And so on. It's important to note here that the difference between an idealized RPG guild and its current WoW-clone incarnation is best expressed as a series of lacks, culminating in a homogenized lowest-common-denominator lack of options. A lack of repercussions, of ramifications, of possibilities for interaction within the game world, have all contributed to an environment where, regardless of whether you look at a leet-kiddie or church lady guild, the principal virtue is conformity to the superficial whims of guild leaders who, in the absence of any pressure toward success, surround themselves in convenient echo-chambers. The cusp of this degradation of the guild concept was quite well exemplified, as with the rest of the MMO genre's decline, in WoW's early years. As World of Warcraft gradually abandoned true objectives for PvP, crafting interdependencies, control of resources, then abandoned world PvP altogether and dumbed down then shrank its PvE, it razed off layer after layer of demands on players - thus removing opportunities for players to show their quality.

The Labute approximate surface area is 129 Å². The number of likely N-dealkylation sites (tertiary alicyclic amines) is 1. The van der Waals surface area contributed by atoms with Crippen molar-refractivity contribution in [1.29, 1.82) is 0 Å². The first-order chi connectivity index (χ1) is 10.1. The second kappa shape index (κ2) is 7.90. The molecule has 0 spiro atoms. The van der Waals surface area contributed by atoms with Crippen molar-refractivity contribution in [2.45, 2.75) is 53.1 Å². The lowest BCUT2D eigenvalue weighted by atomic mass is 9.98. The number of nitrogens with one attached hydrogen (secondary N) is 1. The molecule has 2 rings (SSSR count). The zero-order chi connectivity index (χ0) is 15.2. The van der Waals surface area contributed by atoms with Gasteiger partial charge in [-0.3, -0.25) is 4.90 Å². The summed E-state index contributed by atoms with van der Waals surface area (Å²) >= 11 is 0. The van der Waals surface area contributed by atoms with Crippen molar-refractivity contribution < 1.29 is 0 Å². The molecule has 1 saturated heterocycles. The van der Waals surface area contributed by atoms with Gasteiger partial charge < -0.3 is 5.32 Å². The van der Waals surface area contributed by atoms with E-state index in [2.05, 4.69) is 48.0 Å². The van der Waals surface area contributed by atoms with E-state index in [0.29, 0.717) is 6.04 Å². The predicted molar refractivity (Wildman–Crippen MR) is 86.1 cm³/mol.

At WoW's launch we used to interview guild applicants. We'd invite them on a couple of instance runs to see how they act. We'd do a background check on the forums to see if their names popped up in any scandals. We'd ask around other guilds about them.
Two years later, with everyone simply farming the same instance of the month and the game world as a whole serving merely as a transit hub between instances, with tanking reduced to an AoE cry, healing to a skill tree specialization and damage to single-minded min-maxing, with both meaning and difficulty removed, guilds had already become a free-for-all open-invite affair. The farce of guild charters which has persisted since then is merely a smokescreen masking the utter lack of meaningful choice, as relevant as the list of rules nailed to ten-year-olds' back-yard clubhouses, window-dressing for thoughtless cliquishness.

These are not guilds. Their clannish behavior aside, they are not even clans in the old FPS sense of competing teams. And, despite the nature of MMO gameplay as mindless unskilled farming, they cannot even be called unskilled worker unions... at least not until they rise up to demand their rights. You have a right to quality. Demand world conflict, demand controllable resources, demand an interconnected, persistent virtual world. Demand an environment giving you the right to call yourselves "guilds" again.